Like Bender, NTC students who graduate with an associate science degree in nursing and become registered nurses can to apply for BSU's R.N. to Baccalaureate track to earn a bachelor's degree in nursing.

Display open at NTC

As part of National Nurses Week, which began Tuesday and runs through May 12, and the 40th anniversary of the practical nursing program, NTC has created a display of nursing equipment and uniforms representing changes in nursing throughout the past 40 years.

Some items on loan for the display came from Ah-Gwah-Ching Museum in Walker and are now owned by Cass County Historical Society while other items on loan came from Dorothea Noren of Bemidji.

The memorabilia will be on display at least through the end of June. The display is open to the public.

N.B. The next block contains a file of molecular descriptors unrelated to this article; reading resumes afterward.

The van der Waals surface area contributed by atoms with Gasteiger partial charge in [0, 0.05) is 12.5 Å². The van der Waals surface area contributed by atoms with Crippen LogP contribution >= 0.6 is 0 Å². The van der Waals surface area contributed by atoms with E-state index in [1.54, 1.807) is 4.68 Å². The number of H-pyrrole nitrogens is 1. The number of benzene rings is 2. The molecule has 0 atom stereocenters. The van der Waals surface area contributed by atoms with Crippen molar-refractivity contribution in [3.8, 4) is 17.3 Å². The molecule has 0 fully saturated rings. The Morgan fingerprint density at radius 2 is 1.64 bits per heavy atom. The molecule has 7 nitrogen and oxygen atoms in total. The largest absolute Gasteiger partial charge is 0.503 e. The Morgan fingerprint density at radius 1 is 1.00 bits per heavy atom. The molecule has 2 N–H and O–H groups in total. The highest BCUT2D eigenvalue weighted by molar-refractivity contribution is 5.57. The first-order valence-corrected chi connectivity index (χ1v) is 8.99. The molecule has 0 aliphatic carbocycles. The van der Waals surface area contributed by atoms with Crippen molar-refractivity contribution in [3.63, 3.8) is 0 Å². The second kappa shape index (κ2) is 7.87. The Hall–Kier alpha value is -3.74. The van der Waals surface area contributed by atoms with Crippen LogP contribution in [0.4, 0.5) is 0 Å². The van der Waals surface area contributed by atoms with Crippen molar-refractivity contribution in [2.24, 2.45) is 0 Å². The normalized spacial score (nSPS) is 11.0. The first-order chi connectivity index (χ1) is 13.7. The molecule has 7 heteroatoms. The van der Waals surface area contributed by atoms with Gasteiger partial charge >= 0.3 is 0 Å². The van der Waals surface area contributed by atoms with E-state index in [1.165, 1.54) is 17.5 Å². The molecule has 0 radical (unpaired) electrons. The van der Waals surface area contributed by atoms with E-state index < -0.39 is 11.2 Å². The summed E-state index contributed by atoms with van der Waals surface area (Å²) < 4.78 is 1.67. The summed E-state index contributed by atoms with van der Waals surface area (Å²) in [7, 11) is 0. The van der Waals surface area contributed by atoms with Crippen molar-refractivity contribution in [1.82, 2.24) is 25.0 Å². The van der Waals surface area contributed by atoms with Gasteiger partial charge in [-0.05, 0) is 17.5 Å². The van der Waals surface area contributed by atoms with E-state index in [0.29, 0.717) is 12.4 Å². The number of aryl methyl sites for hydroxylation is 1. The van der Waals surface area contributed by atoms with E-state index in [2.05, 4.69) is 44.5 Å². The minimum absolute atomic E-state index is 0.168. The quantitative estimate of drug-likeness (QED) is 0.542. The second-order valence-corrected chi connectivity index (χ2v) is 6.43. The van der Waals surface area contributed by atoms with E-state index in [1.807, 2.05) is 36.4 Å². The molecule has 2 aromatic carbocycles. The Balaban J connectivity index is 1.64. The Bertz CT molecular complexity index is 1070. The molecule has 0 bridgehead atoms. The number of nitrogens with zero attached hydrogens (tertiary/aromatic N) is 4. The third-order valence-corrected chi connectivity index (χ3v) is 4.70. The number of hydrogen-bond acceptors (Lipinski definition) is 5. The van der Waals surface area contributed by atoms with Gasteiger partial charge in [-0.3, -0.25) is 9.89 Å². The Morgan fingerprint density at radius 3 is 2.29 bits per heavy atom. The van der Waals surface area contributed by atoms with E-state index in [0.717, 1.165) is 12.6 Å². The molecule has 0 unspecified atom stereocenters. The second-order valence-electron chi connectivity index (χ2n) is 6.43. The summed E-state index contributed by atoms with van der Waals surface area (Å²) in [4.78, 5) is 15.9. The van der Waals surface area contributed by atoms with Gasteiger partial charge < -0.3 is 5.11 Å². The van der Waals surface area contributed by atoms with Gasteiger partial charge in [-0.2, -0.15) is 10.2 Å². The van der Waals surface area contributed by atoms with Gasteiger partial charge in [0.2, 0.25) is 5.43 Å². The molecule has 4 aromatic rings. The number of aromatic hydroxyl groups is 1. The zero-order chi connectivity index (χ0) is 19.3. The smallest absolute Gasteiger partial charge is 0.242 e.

Celebration planned

This summer, NTC will celebrate the practical nursing program's 40th anniversary with a reunion celebration.

The Practical Nursing Reunion Celebration will be held June 6-7. All graduates and former faculty members and students of the program are invited to attend as well as all current practical nursing students and faculty members.

Bender said the celebration will give NTC the opportunity to honor nursing alumni, show them how the campus and facilities have changed and recognize how the school has contributed to the region's health care workforce.

Early registration for the celebration ends May 15 and the final registration deadline ends May 30. For an invitation or more details, call 333-6656.